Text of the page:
Seotember 8, 1890, the feast of the Birth of Mary, was the date set for St. Therese's religious profession. At that time nuns did not make temporary vows, so one's novitiate ended with the one set of permanent vows. According to the custom of Carmel, professions were usually made on a feast day of Mary, the patron of the Carmelite Order.
On every September 8, the Carmelites of Lisieux had the custom of exposing on the altar of the choir a small wax statuette representing the newborn Mary so that the nuns could venerate it there. The statue was called "La Bambina." Please click here to see the statue and here to see a close-up of the face of the statue. Have you ever seen another statue representing the infant Mary?
We may imagine Therese and her sisters venerating this statue on Therese's Profession day and on the feast of the Nativity of Mary every year.
For Therese's dispositions in the days leading up to her Profession, please see the letters St. Therese wrote during her retreat for Profession, starting here.
On the morning of September 8, 1890, after Mass, the community escorted Therese, in procession, to the chapter room on the second floor, where the ceremony of professing vows was always held. This ceremony was a private one for Therese's Carmelite family. Click here to see a photograph of the chapter room decorated for a Profession. The young nun prostrated herself on the carpet for part of the ceremony. Over her heart Therese wore her "profession note," a little letter to Jesus expressing her desires. Please see both the English typescript and the handwritten note in French. During the ceremony the prioress placed on her head this crown of white roses:
This particular crown of roses had been worn by Mother Genevieve, a foundress of the Lisieux Carmel, for her jubilee, and Therese's sisters Pauline, Mother Agnes of Jesus, and Marie, Sister Mare of the Sacred Heart, also wore it for their professions. A few days before Therese's profession it was entrusted to Celine, who brought it to her father at the Bon Saveur hospital so that he might bless it.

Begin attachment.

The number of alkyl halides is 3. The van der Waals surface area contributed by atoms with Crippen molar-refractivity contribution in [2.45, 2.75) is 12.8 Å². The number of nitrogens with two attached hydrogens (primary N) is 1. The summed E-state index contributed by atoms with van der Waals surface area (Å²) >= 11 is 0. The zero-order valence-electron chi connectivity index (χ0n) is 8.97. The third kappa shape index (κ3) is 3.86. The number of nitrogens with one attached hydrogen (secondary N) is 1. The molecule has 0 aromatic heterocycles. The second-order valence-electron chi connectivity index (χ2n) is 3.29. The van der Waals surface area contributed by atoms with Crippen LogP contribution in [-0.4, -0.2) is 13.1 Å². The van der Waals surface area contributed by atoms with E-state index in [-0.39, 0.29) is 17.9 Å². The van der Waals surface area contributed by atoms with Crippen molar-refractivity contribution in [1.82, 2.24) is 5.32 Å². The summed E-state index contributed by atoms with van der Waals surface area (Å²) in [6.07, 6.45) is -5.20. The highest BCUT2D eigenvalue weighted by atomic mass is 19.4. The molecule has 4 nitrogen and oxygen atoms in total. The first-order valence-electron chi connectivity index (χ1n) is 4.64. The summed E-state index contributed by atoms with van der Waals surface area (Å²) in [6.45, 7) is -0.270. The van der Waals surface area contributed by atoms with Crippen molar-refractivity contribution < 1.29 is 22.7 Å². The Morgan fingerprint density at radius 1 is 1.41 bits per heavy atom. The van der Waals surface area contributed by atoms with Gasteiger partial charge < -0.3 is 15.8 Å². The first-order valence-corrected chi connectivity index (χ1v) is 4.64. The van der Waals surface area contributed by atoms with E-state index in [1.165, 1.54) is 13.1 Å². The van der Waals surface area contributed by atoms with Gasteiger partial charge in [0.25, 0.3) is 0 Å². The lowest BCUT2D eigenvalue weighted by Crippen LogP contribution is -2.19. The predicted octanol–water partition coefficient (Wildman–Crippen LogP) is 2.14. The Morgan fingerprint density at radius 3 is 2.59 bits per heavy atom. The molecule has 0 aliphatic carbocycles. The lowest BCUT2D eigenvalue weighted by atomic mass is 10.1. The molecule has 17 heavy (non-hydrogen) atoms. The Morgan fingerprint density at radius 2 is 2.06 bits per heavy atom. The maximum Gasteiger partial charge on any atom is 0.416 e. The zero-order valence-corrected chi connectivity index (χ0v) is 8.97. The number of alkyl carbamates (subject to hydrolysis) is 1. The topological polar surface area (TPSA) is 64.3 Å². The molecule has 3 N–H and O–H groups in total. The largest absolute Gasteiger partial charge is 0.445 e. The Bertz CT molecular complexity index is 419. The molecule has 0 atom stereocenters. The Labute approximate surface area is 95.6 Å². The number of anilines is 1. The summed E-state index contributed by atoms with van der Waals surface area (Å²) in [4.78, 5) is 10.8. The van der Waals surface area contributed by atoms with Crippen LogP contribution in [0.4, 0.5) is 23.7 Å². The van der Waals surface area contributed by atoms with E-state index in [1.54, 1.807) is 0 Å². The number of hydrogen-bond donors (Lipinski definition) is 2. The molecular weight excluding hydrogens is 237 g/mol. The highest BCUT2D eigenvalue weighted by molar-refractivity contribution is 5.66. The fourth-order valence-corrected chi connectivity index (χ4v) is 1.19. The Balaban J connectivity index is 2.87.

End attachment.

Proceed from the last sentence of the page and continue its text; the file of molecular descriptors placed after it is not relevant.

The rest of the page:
During the ceremony Therese received her Profession crucifix from the prioress:
From Therese's own writings we know that she was "obliged" to ask for her father's cure that day, but would only pray "My God, I beg You, let it be Your will that Papa be cured." Much bolder was her prayer for Leonie: "Let Leonie become a Visitation nun, and, if she has no vocation, I beseech You to give her one; You cannot refuse me that." For how Therese remembered her profession later, see both the English typescript and the French handwritten manuscript of Therese's description of her Profession in her memoir, Story of a Soul.
For the two photos displayed here, I thank Adele Giambrone. For the linked photos, I thank the the Web site of the archives of the Carmel of Lisieux. For the text, I thank the Washington Province of Discalced Carmelites, who own the English text, and the Web site of the archives of the Carmel of Lisieux, which dislays it online.